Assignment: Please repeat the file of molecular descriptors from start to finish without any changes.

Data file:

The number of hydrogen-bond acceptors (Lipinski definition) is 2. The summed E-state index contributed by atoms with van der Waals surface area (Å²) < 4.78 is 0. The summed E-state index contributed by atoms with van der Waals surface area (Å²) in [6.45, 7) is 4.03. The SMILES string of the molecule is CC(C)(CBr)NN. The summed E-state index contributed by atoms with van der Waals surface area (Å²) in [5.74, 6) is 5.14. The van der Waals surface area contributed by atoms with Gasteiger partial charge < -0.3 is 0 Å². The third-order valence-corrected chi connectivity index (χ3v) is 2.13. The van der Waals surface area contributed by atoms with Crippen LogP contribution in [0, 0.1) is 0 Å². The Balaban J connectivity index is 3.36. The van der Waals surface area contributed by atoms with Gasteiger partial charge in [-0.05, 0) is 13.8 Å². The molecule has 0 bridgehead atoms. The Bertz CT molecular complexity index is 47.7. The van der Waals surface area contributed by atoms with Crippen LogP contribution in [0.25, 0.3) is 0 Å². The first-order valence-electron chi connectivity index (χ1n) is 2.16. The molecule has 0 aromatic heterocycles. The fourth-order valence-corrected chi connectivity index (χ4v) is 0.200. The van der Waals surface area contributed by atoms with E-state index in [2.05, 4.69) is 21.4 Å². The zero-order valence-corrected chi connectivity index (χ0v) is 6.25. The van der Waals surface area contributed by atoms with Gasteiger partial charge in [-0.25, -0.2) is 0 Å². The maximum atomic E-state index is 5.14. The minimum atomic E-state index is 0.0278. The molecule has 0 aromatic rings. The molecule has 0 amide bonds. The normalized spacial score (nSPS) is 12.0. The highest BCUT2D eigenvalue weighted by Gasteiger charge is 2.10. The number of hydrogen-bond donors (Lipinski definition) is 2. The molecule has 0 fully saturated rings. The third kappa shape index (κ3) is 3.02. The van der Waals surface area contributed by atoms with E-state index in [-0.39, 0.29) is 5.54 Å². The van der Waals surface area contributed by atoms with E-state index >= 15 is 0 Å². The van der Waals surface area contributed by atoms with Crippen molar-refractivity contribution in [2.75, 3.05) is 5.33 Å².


The number of hydrogen-bond acceptors (Lipinski definition) is 2. The summed E-state index contributed by atoms with van der Waals surface area (Å²) < 4.78 is 0. The summed E-state index contributed by atoms with van der Waals surface area (Å²) in [6.45, 7) is 4.03. The SMILES string of the molecule is CC(C)(CBr)NN. The summed E-state index contributed by atoms with van der Waals surface area (Å²) in [5.74, 6) is 5.14. The van der Waals surface area contributed by atoms with Gasteiger partial charge < -0.3 is 0 Å². The third-order valence-corrected chi connectivity index (χ3v) is 2.13. The van der Waals surface area contributed by atoms with Crippen LogP contribution in [0, 0.1) is 0 Å². The Balaban J connectivity index is 3.36. The van der Waals surface area contributed by atoms with Gasteiger partial charge in [-0.05, 0) is 13.8 Å². The molecule has 0 bridgehead atoms. The Bertz CT molecular complexity index is 47.7. The van der Waals surface area contributed by atoms with Crippen LogP contribution in [0.25, 0.3) is 0 Å². The first-order valence-electron chi connectivity index (χ1n) is 2.16. The molecule has 0 aromatic heterocycles. The fourth-order valence-corrected chi connectivity index (χ4v) is 0.200. The van der Waals surface area contributed by atoms with E-state index in [2.05, 4.69) is 21.4 Å². The zero-order valence-corrected chi connectivity index (χ0v) is 6.25. The van der Waals surface area contributed by atoms with Gasteiger partial charge in [-0.25, -0.2) is 0 Å². The maximum atomic E-state index is 5.14. The minimum atomic E-state index is 0.0278. The molecule has 0 aromatic rings. The molecule has 0 amide bonds. The normalized spacial score (nSPS) is 12.0. The highest BCUT2D eigenvalue weighted by Gasteiger charge is 2.10. The number of hydrogen-bond donors (Lipinski definition) is 2. The molecule has 0 fully saturated rings. The third kappa shape index (κ3) is 3.02. The van der Waals surface area contributed by atoms with E-state index in [-0.39, 0.29) is 5.54 Å². The van der Waals surface area contributed by atoms with E-state index >= 15 is 0 Å². The van der Waals surface area contributed by atoms with Crippen molar-refractivity contribution in [2.75, 3.05) is 5.33 Å².